New Zealand First today welcomes the decision of the High Court on October 13th that allows media access to the correspondence between New Zealand First and the Serious Fraud Office, between June and September 2020.
New Zealand First notes that in a press release on 29 September the SFO said “that neither defendant is a Minister, sitting MP, or candidate in the upcoming election (or a member of their staff), or a current member of the New Zealand First party”.
New Zealand First sought transparency to be given by the SFO. This was opposed by the SFO resulting in delays in the material being provided until this morning 14th October 2020.
New Zealand First notes the many criticisms contained in the process adopted by the Serious Fraud Office, and the inconsistent approach as set out in the correspondence.
On 3 June 2020 Cook Morris Quinn, acting on behalf of New Zealand First, informed the SFO that the Directors actions, through her officers, were illegal and in breach of section 21, 22 and 23 of the New Zealand Bill of Rights Act (1990) and that the detention of party personnel was unlawful and therefore arbitrary.
Despite the SFO having been advised in early March 2020 that Mr Pilditch was acting on behalf of New Zealand First, our counsel became aware of the SFO approaching New Zealand First personnel directly on 29 June 2020, at which point our solicitors wrote to the SFO to advise them, once again, that all communications were to be through them.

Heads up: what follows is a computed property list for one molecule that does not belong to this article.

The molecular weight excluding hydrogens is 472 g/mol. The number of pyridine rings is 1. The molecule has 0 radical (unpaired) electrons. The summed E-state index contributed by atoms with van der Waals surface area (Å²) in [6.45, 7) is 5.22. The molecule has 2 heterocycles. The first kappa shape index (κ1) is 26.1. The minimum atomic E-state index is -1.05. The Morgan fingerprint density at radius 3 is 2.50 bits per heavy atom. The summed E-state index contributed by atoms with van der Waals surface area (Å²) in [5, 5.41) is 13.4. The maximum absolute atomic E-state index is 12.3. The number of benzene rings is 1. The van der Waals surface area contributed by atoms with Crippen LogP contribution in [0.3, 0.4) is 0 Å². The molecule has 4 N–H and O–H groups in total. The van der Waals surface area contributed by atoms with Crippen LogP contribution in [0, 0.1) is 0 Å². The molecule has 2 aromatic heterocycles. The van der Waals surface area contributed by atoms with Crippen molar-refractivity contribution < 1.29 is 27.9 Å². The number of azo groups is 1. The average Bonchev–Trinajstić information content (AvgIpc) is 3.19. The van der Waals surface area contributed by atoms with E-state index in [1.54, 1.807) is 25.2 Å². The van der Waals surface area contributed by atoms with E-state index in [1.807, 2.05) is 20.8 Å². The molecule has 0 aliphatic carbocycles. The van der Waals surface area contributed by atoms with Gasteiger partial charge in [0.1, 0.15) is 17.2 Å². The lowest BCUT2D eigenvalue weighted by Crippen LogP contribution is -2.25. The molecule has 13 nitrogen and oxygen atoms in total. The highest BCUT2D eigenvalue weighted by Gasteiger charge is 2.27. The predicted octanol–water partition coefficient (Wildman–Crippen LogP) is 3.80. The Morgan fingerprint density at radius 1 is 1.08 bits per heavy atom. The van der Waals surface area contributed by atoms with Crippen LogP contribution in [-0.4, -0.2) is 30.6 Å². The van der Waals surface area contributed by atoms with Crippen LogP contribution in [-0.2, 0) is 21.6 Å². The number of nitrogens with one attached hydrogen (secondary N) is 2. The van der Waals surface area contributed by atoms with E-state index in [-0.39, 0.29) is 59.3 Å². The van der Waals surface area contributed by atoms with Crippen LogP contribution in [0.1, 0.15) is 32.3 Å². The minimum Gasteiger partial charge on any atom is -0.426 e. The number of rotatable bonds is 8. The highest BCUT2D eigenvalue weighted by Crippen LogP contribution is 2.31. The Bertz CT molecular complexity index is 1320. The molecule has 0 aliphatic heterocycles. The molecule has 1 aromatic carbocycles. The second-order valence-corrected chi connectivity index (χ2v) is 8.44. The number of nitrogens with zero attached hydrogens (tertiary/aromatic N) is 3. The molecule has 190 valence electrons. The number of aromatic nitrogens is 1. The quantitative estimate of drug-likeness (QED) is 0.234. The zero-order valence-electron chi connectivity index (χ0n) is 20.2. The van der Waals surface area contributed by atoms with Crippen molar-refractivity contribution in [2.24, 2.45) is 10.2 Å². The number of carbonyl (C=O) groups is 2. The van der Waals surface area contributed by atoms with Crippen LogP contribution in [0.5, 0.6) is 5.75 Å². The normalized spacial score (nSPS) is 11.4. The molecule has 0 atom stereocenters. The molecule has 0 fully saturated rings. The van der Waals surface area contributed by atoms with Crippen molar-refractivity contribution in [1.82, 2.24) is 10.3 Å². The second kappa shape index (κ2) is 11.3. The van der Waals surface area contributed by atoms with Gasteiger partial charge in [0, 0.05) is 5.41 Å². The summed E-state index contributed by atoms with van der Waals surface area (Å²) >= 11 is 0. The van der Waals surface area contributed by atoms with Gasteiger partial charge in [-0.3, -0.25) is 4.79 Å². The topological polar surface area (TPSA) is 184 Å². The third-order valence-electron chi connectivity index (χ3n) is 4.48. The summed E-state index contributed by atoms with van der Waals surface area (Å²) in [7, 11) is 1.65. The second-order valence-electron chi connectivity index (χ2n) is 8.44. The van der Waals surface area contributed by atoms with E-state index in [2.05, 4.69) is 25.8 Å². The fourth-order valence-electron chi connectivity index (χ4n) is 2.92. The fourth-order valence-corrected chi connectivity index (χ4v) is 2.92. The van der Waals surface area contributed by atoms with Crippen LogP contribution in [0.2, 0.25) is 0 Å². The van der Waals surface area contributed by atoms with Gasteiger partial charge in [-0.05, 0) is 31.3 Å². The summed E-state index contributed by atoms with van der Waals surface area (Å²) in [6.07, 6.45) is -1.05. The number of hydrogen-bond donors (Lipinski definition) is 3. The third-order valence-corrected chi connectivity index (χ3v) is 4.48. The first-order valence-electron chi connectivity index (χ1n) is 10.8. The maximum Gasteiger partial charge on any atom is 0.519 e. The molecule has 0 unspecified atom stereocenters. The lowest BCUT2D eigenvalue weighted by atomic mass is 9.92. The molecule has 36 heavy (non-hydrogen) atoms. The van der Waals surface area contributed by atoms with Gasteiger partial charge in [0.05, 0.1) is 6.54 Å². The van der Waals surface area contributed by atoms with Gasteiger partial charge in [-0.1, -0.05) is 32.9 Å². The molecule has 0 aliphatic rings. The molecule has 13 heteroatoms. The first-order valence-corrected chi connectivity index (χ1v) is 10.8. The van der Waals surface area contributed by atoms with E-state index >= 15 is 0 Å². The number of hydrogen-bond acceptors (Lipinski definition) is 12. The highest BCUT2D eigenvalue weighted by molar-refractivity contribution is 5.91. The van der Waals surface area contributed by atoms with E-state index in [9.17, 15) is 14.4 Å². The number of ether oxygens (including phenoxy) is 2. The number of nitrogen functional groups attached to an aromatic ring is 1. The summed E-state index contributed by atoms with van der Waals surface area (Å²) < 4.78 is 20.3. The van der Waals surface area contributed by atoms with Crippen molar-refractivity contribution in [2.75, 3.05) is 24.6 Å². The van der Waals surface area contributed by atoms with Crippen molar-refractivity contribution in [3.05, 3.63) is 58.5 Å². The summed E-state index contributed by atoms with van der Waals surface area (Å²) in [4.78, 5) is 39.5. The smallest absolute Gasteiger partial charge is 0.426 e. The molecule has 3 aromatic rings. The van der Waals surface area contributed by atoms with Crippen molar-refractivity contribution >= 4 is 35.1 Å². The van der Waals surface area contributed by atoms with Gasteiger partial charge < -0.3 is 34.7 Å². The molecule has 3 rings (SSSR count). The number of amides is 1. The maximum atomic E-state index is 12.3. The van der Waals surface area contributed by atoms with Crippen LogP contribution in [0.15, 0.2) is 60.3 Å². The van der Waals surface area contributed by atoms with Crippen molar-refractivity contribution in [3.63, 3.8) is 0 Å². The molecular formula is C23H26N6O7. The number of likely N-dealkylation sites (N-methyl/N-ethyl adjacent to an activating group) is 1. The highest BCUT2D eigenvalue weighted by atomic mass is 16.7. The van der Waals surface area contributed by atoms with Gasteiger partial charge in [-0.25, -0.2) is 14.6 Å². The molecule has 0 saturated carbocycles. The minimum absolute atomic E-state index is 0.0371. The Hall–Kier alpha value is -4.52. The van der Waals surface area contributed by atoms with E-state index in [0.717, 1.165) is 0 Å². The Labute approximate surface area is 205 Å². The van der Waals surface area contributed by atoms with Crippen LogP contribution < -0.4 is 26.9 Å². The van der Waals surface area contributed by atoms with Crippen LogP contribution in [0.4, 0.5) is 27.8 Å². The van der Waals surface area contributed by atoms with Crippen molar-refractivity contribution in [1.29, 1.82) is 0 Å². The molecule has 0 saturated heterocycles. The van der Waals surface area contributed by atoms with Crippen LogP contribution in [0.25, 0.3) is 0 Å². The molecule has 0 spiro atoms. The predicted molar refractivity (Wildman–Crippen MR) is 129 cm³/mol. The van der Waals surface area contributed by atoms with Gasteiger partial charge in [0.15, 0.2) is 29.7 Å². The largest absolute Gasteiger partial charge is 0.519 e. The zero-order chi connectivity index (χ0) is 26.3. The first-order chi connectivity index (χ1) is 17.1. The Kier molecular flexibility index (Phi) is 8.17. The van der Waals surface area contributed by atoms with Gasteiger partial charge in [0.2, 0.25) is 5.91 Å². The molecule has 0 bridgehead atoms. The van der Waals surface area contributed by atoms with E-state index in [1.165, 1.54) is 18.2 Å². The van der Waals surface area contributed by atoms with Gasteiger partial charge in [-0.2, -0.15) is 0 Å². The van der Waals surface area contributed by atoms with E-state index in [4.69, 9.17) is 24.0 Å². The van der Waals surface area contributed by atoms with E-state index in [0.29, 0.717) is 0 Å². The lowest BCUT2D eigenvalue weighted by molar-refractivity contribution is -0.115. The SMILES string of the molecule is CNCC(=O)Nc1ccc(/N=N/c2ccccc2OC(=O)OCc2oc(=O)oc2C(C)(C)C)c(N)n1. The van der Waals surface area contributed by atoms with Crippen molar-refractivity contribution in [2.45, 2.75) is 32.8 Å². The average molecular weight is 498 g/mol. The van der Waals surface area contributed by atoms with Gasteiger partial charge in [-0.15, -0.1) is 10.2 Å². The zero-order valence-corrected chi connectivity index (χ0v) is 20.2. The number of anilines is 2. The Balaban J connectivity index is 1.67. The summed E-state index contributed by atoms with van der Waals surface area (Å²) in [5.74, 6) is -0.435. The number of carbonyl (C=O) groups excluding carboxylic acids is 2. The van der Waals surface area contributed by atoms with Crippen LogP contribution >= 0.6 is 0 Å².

Notwithstanding the advice that Cook Morris Quinn acted for these individuals, the Director nevertheless pursued direct contact with the individuals concerned, which we can only infer was an effort to circumvent our representation, and our rights in that regard.
New Zealand First counsel catalogued a number of instances that demonstrated the Director showing disregard to the law, fairness, and reasonableness in the exercise of her statutory powers, noting;
– The services of notices on 19 March 2020 constituted both a breach of the requirements of section 9, and an unlawful and therefore unreasonable search and seizure;
– The haste and urgency demonstrated by the Director in compelling people to attend interviews despite difficulties with the availability of counsel;
– The direct contact made with New Zealand First personnel, despite the Director being aware that Cook Morris Quinn acted on their behalf, and the improper and incorrect provision of legal advice concerning the rights of those individuals;
– The failure to respond to our repeated request for an explanation as to the need for urgency relative to the constitutional issues that were raised.
New Zealand First has in every way possible, cooperated fully with the investigation by the SFO and welcomes the decision to allow media access to this correspondence.